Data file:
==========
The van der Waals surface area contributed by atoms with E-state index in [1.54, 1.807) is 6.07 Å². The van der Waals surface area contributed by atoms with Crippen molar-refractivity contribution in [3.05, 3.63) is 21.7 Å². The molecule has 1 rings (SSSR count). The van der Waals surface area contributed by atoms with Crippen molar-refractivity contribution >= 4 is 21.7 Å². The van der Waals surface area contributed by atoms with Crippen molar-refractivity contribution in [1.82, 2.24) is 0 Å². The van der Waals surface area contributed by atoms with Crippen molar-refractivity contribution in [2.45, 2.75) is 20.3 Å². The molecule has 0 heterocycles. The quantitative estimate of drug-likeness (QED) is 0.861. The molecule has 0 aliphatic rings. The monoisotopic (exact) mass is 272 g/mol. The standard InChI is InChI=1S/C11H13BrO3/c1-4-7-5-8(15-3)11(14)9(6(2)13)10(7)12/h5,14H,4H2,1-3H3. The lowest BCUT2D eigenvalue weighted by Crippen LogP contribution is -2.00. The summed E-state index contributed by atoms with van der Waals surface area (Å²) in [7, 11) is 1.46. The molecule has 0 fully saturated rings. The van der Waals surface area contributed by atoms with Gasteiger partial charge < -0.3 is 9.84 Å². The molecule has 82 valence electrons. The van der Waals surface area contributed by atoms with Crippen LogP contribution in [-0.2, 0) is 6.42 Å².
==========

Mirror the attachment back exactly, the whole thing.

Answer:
The van der Waals surface area contributed by atoms with E-state index in [1.54, 1.807) is 6.07 Å². The van der Waals surface area contributed by atoms with Crippen molar-refractivity contribution in [3.05, 3.63) is 21.7 Å². The molecule has 1 rings (SSSR count). The van der Waals surface area contributed by atoms with Crippen molar-refractivity contribution >= 4 is 21.7 Å². The van der Waals surface area contributed by atoms with Crippen molar-refractivity contribution in [1.82, 2.24) is 0 Å². The van der Waals surface area contributed by atoms with Crippen molar-refractivity contribution in [2.45, 2.75) is 20.3 Å². The molecule has 0 heterocycles. The quantitative estimate of drug-likeness (QED) is 0.861. The molecule has 0 aliphatic rings. The monoisotopic (exact) mass is 272 g/mol. The standard InChI is InChI=1S/C11H13BrO3/c1-4-7-5-8(15-3)11(14)9(6(2)13)10(7)12/h5,14H,4H2,1-3H3. The lowest BCUT2D eigenvalue weighted by Crippen LogP contribution is -2.00. The summed E-state index contributed by atoms with van der Waals surface area (Å²) in [7, 11) is 1.46. The molecule has 0 fully saturated rings. The van der Waals surface area contributed by atoms with Gasteiger partial charge < -0.3 is 9.84 Å². The molecule has 82 valence electrons. The van der Waals surface area contributed by atoms with Crippen LogP contribution in [-0.2, 0) is 6.42 Å².